My rating: 5 of 5 stars
This was a very popular book last year, which came out as a movie in October, so I thought it was appropriate to read it now.
The book is so good. It’s pretty fast-paced, and I felt totally immersed in this world throughout the entire story. The content of the book is pretty heavy, dealing with racism, grief, and injustice, but it’s really appropriate for today’s culture.
The story is about a girl named Starr who witnesses her friend get shot by a police officer. She and her friend are black and the officer was white. In her everyday life, Starr straddles two worlds – one in the poor black neighborhood where she lives and the other in a predominantly white private school where most of her friends and life are. When this shooting happens, her worlds start to come apart and she has to find out who she really is.
The character transformation is honest and beautiful. I don’t really want to go into any spoilers but she really is stretched through the whole story and by the end finds out what it means to be her authentic self. There are also some minor characters who go through transformations as well – facing their own prejudices and realities.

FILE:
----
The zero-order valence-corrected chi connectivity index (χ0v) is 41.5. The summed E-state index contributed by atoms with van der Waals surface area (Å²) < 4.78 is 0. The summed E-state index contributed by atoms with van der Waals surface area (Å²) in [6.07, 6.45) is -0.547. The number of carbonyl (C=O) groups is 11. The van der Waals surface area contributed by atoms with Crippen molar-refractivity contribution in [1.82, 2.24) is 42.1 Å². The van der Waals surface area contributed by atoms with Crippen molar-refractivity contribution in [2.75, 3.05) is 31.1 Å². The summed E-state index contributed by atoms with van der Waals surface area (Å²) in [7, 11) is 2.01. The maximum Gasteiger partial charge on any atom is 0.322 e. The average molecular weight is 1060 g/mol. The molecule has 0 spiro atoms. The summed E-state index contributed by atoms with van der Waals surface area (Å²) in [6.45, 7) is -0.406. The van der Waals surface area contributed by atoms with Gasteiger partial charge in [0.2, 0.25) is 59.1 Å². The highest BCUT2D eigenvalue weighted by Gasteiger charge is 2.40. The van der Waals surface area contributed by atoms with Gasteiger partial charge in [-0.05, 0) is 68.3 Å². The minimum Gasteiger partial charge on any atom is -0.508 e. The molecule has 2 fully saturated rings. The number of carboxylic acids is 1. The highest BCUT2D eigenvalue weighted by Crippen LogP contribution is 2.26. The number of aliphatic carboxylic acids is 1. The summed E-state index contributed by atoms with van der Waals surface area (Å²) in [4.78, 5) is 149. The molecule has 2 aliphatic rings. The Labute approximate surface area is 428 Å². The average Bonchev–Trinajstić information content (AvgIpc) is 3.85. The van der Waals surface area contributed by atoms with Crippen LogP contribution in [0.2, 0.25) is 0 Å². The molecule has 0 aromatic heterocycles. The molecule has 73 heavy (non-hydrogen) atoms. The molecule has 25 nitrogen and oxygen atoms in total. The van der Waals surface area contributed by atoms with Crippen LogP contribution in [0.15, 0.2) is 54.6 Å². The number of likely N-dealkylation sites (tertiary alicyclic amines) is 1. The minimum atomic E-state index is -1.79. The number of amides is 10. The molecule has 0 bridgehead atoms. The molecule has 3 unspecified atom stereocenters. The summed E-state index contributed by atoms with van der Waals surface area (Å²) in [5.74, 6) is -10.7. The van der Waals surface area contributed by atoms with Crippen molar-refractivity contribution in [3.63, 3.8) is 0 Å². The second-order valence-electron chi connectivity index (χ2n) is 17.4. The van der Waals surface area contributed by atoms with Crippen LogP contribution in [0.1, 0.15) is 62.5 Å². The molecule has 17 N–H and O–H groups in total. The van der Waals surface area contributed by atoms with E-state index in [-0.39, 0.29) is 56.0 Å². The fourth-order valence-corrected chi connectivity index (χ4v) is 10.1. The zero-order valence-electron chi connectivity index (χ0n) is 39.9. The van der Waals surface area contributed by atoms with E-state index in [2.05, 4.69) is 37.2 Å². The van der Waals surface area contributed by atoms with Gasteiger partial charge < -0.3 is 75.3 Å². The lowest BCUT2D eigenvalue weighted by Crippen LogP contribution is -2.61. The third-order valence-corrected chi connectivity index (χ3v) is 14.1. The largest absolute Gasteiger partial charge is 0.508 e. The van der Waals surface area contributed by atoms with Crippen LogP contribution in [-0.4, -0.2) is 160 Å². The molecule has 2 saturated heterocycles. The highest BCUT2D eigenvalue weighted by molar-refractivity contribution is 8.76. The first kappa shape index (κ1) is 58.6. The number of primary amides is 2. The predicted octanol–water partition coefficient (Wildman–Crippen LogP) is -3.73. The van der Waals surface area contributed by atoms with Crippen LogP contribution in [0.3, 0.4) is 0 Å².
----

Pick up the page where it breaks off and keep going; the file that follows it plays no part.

There is profanity in the book. In fact, Starr’s younger brother has a thing going with their dad that when he cusses, the brother gets a dollar. The brother gets a lot of money in this book.
There is also sexual content as well. While there are no real sex scenes, there is talk about it and heavy makeout scenes. I did find that the sexual content was approached well and handled responsibly.
There is also violence in this book. Of course, there is the shooting, but there are also riots, fighting, and other violence that happens throughout the book. I felt that it was also appropriate considering the story.
Overall, this is a great book, perfect for this generation. I felt like it was written well and gave a lot of really good perspective. Highly recommend!